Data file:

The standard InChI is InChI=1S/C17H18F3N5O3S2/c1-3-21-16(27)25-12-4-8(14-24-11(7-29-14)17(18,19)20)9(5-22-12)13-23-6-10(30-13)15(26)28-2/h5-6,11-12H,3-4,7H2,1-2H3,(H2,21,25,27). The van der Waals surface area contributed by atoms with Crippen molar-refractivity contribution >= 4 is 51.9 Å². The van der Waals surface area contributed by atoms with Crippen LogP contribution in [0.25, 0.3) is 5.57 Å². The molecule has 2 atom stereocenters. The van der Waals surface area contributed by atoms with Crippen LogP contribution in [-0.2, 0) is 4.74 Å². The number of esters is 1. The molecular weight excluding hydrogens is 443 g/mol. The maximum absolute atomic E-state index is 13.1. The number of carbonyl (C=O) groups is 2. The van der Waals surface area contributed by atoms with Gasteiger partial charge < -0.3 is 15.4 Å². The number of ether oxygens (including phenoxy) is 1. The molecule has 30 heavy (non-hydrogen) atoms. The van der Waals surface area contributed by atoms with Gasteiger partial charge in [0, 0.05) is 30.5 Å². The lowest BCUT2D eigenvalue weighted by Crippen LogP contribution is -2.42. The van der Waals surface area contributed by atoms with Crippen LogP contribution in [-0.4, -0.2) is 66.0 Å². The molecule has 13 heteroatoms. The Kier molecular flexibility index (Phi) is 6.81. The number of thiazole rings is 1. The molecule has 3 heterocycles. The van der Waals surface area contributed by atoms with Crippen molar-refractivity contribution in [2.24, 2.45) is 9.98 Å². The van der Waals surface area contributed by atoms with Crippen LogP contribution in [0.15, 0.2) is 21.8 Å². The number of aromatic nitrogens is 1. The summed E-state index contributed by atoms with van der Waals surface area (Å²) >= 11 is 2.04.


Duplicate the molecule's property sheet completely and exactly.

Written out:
The standard InChI is InChI=1S/C17H18F3N5O3S2/c1-3-21-16(27)25-12-4-8(14-24-11(7-29-14)17(18,19)20)9(5-22-12)13-23-6-10(30-13)15(26)28-2/h5-6,11-12H,3-4,7H2,1-2H3,(H2,21,25,27). The van der Waals surface area contributed by atoms with Crippen molar-refractivity contribution >= 4 is 51.9 Å². The van der Waals surface area contributed by atoms with Crippen LogP contribution in [0.25, 0.3) is 5.57 Å². The molecule has 2 atom stereocenters. The van der Waals surface area contributed by atoms with Crippen LogP contribution in [-0.2, 0) is 4.74 Å². The number of esters is 1. The molecular weight excluding hydrogens is 443 g/mol. The maximum absolute atomic E-state index is 13.1. The number of carbonyl (C=O) groups is 2. The van der Waals surface area contributed by atoms with Gasteiger partial charge < -0.3 is 15.4 Å². The number of ether oxygens (including phenoxy) is 1. The molecule has 30 heavy (non-hydrogen) atoms. The van der Waals surface area contributed by atoms with Gasteiger partial charge in [0, 0.05) is 30.5 Å². The lowest BCUT2D eigenvalue weighted by Crippen LogP contribution is -2.42. The van der Waals surface area contributed by atoms with Crippen LogP contribution in [-0.4, -0.2) is 66.0 Å². The molecule has 13 heteroatoms. The Kier molecular flexibility index (Phi) is 6.81. The number of thiazole rings is 1. The molecule has 3 heterocycles. The van der Waals surface area contributed by atoms with Crippen molar-refractivity contribution in [2.24, 2.45) is 9.98 Å². The van der Waals surface area contributed by atoms with Crippen LogP contribution in [0.15, 0.2) is 21.8 Å². The number of aromatic nitrogens is 1. The summed E-state index contributed by atoms with van der Waals surface area (Å²) >= 11 is 2.04.